Some states have attempted to clarify or modify veterinary practice acts, but of course it is much harder to change something after it has already been signed into law. Arkansas is one of the states that tried to change, or clarify, its practice act to allow professionals besides veterinarians to legally provide their services to animals.

The Arkansas proposed change was introduced with the new 2011 legislature and had its first committee hearing on January 19. Quite unrelated, the state of Arkansas at the same time introduced live video streaming of its committee hearings. As a result, the entire meeting of the House of Representatives' Agriculture, Forestry and Economic Development Committee could be downloaded and preserved on the Hoof Blog.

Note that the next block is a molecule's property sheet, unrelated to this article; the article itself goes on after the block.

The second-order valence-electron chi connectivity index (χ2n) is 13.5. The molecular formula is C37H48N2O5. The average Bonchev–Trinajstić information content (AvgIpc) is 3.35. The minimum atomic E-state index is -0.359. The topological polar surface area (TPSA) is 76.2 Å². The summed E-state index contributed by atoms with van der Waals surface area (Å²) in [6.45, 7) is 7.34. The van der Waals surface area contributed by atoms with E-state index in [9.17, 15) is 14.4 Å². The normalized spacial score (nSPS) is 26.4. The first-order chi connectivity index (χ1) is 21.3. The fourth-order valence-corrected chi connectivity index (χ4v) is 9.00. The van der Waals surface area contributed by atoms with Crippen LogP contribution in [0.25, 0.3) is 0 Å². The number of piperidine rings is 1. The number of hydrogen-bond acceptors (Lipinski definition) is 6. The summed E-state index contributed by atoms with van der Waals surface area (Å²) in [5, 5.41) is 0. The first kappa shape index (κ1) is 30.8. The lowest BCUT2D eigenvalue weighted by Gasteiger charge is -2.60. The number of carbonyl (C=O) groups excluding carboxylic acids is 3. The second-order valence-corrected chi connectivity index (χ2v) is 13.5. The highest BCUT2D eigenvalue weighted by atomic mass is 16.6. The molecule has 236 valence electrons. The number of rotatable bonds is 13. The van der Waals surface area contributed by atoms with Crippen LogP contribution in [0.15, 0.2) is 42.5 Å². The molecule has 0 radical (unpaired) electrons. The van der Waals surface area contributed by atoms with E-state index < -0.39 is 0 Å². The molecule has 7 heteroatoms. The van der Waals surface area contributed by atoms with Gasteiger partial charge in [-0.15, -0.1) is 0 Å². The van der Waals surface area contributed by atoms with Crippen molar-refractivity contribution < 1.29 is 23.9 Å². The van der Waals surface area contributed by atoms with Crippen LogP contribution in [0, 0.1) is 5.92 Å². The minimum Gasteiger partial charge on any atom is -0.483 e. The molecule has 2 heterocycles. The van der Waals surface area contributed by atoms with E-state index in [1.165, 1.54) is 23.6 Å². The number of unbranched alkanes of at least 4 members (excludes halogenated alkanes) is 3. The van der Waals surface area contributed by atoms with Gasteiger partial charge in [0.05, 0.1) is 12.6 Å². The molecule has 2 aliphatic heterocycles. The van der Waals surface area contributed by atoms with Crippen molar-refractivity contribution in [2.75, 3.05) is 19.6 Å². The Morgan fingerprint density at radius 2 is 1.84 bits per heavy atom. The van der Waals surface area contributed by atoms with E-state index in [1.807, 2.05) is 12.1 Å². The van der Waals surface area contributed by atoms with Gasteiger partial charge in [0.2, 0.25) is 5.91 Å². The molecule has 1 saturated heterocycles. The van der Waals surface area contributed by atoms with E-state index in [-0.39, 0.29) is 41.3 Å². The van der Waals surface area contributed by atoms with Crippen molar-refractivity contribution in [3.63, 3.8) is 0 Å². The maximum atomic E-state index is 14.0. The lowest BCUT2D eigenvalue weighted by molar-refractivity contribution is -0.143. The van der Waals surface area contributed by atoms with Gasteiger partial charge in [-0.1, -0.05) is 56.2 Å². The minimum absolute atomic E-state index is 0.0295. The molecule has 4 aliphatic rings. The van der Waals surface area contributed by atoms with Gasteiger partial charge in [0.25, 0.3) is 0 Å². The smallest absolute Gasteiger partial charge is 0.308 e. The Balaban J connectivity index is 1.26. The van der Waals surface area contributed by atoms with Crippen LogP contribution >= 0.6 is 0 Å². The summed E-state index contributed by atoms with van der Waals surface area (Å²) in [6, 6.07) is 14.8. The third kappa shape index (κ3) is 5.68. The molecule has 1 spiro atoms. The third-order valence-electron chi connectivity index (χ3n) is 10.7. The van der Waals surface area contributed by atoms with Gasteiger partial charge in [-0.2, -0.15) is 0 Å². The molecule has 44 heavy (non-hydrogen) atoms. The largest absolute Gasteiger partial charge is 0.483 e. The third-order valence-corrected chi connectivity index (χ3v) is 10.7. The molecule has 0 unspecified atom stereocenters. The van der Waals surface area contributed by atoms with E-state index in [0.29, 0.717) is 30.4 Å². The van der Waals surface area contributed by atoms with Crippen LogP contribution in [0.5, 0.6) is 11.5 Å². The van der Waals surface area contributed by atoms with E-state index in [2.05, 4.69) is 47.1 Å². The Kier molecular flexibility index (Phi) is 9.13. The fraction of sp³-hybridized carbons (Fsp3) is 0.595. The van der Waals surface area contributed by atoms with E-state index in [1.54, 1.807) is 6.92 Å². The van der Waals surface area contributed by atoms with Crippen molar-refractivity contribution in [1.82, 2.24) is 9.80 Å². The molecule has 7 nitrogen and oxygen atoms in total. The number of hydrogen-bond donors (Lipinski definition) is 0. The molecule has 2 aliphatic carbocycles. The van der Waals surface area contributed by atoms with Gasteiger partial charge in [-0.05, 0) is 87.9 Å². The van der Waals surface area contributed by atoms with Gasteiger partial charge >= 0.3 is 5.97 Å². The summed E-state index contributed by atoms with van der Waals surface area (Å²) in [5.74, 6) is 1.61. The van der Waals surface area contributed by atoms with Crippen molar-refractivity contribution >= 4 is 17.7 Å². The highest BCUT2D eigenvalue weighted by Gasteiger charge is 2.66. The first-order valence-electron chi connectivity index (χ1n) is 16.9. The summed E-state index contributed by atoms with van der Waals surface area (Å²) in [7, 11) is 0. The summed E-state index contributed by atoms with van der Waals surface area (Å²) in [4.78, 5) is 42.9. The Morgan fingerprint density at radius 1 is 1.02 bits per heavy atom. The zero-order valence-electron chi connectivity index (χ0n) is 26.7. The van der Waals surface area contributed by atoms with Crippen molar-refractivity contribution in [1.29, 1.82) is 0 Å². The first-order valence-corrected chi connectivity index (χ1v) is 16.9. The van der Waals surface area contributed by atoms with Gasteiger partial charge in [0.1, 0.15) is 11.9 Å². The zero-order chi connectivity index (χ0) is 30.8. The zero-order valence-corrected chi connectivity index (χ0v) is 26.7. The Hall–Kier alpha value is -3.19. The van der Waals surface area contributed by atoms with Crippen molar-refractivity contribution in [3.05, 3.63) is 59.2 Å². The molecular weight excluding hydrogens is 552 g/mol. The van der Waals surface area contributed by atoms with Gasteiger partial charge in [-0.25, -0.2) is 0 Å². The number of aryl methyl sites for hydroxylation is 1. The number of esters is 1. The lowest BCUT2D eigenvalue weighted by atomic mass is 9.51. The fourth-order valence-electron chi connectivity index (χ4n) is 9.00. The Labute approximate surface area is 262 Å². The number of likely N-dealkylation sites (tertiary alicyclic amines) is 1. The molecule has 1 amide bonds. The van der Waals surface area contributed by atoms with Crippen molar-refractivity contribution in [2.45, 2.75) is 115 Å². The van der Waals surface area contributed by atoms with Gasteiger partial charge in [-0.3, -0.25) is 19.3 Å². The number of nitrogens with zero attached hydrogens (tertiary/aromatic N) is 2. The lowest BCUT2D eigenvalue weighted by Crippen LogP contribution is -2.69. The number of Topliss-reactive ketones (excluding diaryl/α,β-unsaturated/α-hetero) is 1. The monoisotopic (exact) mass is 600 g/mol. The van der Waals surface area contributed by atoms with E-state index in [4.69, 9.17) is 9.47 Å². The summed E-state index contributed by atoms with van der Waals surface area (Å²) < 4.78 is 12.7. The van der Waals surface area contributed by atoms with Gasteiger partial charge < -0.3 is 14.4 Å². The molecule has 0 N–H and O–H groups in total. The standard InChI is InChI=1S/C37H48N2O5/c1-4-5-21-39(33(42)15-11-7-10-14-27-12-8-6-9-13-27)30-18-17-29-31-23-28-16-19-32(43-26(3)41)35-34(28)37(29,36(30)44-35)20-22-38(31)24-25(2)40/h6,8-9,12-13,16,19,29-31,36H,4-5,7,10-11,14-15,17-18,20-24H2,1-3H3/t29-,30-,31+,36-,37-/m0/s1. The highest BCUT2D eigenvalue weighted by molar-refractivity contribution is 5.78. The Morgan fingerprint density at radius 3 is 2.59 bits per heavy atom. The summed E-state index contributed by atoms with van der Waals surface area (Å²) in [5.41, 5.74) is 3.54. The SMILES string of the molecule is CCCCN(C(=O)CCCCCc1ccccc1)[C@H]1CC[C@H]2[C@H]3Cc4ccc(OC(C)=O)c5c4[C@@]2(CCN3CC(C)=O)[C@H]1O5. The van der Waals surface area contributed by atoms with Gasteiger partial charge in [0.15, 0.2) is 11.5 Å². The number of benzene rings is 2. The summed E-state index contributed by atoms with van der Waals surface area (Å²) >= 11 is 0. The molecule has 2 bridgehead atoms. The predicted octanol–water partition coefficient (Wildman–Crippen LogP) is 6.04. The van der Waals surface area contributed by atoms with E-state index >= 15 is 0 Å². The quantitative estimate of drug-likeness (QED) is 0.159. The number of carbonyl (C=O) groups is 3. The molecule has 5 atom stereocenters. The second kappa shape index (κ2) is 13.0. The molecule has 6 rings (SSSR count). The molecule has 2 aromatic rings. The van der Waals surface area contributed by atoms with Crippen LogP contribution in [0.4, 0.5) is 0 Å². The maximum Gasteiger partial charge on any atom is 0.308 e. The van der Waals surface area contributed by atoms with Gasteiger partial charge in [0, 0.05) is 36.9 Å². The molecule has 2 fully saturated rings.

At the end of the video, you will see that the bill failed its first hearing. Jim House, a horseshoer from Fayetteville, Arkansas and former state legislator who introduced the bill, hopes and believes that it will be modified and reintroduced.

I've been in touch with Jim House extensively about his attempt to clarify and/or change the Arkansas Veterinary Practice Act. The presentation of this video is not to embarrass Jim or to publicize the bill's defeat or to criticize the way the bill or the Veterinary Practice Act in Arkansas or any other state.

The purpose of posting this video is to give you a clear view of the legislative process and how the care of horses and careers of professionals (whether veterinarians or not) can be affected by men in suits sitting around tables who may or may not know what the care of a horse entails. This is democracy in action, because these men were elected by the people of Arkansas. Think about that the next time an election rolls around.